I can’t help it—I’m very competitive and I hate losing. Sunday I felt like I lost twice in one race. In the middle of it Adam shouted to me, “You’re only 80 seconds behind!” And I thought, 80 seconds behind who: Madai or Mario? It didn’t matter—I wound up about two and a half minutes behind both of them. My legs just didn’t have their old snap, so I had to forget about racing and just run hard and get what I could out of the effort.
Now, if you’re concerned that my performance in Phoenix doesn’t bode well for Boston, relax. I’ll be fine. I’ve got almost 90 days left to build on the foundation I’ve laid, which is really an eternity. I’ve made more progress than I’ll need to make to contend in Boston in less time in the past. And my foundation is very solid. I’ve already got three 100-mile weeks in my legs; compare that to my ramp-up for the 2009 Boston Marathon, when I didn’t do my first 100-mile week until February.
True, my speed and racing sharpness are behind where they were two years ago, but I’m not worried about that at all. For starters, Sunday’s race itself will give me a big boost in that regard. Nothing gets me ready to race like racing. Alberto told me I’d probably be able to run the same half marathon three minutes faster two weeks from now, and I believe it. Next up is cross country nationals in San Diego on February 5, and I know I’ll get another boost from that.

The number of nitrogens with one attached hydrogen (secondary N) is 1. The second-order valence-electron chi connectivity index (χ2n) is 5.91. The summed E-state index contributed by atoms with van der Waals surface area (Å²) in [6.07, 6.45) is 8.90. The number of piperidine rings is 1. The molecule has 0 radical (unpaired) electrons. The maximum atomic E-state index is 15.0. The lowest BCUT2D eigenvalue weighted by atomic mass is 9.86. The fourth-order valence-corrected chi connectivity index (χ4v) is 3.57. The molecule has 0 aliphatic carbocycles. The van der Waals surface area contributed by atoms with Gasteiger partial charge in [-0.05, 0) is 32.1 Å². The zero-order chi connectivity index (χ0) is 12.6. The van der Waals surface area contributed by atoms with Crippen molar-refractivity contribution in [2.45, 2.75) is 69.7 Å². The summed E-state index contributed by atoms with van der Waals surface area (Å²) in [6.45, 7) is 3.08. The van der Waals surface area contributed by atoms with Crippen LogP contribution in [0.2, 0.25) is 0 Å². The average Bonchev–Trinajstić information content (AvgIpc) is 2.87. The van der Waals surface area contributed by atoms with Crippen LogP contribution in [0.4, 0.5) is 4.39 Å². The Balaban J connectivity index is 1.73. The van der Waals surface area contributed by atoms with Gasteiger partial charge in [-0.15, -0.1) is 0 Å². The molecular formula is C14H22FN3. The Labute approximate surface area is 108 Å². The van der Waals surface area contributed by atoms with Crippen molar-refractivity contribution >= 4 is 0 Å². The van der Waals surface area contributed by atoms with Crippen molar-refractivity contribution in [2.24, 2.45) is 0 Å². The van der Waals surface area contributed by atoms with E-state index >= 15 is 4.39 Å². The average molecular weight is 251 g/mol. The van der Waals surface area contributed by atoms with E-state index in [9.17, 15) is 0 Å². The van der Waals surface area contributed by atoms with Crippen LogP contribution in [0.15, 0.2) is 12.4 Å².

I’m really excited about these next 12 weeks of training. Up to this point I’ve just been trying to survive; it’s been all I can do to absorb all the foundation-building mileage I’ve been doing. Now I’m reaching the point where the volume itself is not such a challenge and I can turn my attention to going faster and faster in my key workouts. Plus, I just weaned Colt, which will only give me more energy to put into those workouts!